Agent Steel – No Other Godz Before Me Review

Agent Steel – No Other Godz Before Me Review

“Ah, the never ending Agent Steel saga sprouts a new, fantastical chapter. As a youthful metal maniac when Agent Steel‘s 1985 debut, Skeptics Apocalypse entered orbit, I was blown away by their Judas Priest on Super Soldier formula sound and the stratospheric, air raid vocals of the enigmatic Jon Cyriis. To this day I still hold that album and 1987 follow up Unstoppable Force close to my heart, mostly due to the over the over-the-top vocal performance of Mr. Cyriis. After Unstoppable Force, the band hit the skids, with the mercurial Cyriis leaving, returning, leaving, being adducted by aliens, and other sorts of drama and Machiavellian conspiracies unfolding.” Gross encounters of the worst kind.

Witchseeker – Scene of the Wild Review

Witchseeker – Scene of the Wild Review

“Wild and rowdy speed metal from Singapore with a penchant for earwormy hooks? Don’t threaten me with a good time! And Witchseeker is all about letting the good times roll on sophomore platter Scene of the Wild (ESL Slip o’ the Month). Taking heavy inspiration from early 80s speed acts Like Oz and Raven and newer bands like High Spirits and especially Enforcer, Witchseeker aim for that sweet spot between manic speed and rocking party anthems that stick on first exposure.” Wild boys.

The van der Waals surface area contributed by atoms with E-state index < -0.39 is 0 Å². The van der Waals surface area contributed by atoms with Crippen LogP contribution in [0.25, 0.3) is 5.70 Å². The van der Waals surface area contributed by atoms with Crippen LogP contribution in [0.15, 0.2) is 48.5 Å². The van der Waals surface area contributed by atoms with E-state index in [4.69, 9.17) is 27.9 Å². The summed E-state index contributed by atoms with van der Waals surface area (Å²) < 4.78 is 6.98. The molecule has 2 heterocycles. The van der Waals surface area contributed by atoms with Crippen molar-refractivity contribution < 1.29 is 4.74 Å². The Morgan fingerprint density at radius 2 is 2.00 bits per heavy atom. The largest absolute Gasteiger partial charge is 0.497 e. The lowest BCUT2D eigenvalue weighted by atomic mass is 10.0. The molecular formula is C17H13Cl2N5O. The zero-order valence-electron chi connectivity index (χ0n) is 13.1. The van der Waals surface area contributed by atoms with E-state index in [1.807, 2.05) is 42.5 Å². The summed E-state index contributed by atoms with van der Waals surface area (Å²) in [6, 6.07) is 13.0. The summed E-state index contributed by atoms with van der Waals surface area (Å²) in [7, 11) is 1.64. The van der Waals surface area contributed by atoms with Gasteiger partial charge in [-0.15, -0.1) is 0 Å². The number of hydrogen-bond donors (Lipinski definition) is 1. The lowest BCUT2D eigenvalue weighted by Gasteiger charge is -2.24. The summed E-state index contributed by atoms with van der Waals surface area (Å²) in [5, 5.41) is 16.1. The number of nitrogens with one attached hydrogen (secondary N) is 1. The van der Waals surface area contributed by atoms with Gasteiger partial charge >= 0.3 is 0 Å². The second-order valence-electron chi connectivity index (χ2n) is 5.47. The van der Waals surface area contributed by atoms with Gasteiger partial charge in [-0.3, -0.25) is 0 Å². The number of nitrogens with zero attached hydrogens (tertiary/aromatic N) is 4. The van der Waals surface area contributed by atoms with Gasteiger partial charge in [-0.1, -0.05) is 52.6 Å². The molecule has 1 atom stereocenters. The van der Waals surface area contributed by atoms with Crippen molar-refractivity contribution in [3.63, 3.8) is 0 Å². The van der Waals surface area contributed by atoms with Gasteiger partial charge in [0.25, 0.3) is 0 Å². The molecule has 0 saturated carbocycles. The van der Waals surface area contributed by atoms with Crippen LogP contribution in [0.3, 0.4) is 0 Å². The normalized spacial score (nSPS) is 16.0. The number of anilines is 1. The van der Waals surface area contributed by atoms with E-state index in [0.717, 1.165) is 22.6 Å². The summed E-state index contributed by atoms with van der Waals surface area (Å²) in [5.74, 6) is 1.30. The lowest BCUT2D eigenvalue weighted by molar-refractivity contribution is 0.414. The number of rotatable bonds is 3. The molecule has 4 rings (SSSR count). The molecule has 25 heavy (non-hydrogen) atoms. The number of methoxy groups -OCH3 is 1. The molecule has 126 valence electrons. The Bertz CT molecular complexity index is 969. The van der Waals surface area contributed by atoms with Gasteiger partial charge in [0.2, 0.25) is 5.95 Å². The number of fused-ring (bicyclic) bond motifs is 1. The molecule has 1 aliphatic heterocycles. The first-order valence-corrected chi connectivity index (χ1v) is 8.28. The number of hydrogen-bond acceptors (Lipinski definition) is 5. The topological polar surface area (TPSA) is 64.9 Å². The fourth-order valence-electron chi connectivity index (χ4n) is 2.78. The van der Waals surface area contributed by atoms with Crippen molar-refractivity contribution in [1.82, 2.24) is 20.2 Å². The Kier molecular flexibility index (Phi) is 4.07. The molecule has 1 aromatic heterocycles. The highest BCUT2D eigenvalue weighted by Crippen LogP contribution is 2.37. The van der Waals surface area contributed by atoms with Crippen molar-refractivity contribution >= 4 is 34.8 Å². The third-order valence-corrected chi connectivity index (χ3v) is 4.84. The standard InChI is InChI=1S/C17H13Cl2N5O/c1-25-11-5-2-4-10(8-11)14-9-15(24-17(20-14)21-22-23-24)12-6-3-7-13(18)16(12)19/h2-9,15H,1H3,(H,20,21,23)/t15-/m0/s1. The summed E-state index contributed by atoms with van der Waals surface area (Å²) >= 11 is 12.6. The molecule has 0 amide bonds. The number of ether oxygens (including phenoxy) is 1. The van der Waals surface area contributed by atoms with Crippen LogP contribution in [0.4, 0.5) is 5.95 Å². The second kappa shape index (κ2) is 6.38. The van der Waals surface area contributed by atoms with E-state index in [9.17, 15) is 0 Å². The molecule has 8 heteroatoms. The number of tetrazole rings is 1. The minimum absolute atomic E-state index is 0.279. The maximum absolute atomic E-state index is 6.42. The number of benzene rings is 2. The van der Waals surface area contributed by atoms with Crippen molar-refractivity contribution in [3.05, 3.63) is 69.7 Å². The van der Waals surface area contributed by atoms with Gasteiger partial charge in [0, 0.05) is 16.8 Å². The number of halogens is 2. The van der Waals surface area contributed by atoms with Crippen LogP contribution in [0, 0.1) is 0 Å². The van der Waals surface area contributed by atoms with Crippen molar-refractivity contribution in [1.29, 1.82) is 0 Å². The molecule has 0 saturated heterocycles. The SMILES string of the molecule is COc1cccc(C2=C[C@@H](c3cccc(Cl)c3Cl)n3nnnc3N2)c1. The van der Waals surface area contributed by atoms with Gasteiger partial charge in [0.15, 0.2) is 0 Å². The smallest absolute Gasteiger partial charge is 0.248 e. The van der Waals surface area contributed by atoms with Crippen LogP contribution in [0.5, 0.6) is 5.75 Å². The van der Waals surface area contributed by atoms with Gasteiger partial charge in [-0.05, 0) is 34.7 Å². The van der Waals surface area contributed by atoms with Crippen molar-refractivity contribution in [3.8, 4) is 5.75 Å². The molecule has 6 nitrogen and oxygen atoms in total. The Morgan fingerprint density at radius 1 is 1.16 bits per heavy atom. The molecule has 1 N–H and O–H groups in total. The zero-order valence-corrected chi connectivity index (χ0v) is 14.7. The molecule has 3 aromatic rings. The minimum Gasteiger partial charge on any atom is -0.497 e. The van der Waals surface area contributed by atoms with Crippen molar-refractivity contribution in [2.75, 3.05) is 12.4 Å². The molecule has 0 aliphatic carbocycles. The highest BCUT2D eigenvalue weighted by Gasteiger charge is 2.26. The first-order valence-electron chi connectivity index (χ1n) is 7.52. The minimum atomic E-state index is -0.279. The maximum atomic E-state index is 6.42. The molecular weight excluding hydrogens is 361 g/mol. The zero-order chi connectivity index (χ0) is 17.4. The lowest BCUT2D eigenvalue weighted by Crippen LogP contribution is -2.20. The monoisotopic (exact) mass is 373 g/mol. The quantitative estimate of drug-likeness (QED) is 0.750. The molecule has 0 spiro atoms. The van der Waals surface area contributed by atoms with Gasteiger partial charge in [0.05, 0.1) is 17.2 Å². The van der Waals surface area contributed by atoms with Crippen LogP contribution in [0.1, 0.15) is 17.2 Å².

Yer Metal is Olde: Riot – Thundersteel

Yer Metal is Olde: Riot – Thundersteel

“Unlike the other bands featured in these Retro-spective reviews, New York’s own Riot is a seminal, long running and well known act. Slogging away since 1977, they released classic albums like Rock City and Fire Down Under. So why are they included here you ask? Well, one of their albums seems to have been lost in time and forgotten even though I regard it as their best by far. That album is, or course, 1988’s Thundersteel.” Steel on Steel.

Byron – The Omega Evangelion Review

Byron – The Omega Evangelion Review

“Ah, the random promo pick. It worked well for Gardenstale, who wrote some fancy algorithm that randomly assigned him a Record O’ The Month in Iotunn. Hoping for lighting to strike twice, Yours Truly dug into his hope chest and unearthed his multi-sided dice set. A quick throw of the d30 yielded The Omega Evangelion, the debut album from Finnish upstarts Byron. What started out as a solo project by ex-Church of Void drummer Johannes Lahti.” Dragons, dice, destiny.

Lunar Shadow – Wish to Leave Review

Lunar Shadow – Wish to Leave Review

Lunar Shadow is a relatively young act, but they’ve logged more miles on their progress-o-meter than some bands do over several decades. Here on album number three, Wish to Leave, they’ve undergone their third significant style shift. Having started life playing a form of  retro epic metal fused with black metal, they quickly shifted and incorporated a significant Goth rock element on 2019s The Smokeless Fire, while still trying to make their traditional/epic/NWoBHM/black style function. Now a scant year and change later they’ve shifted deeper into Goth rock and post/indie territory.” Sudden departures and chronic indecisiveness.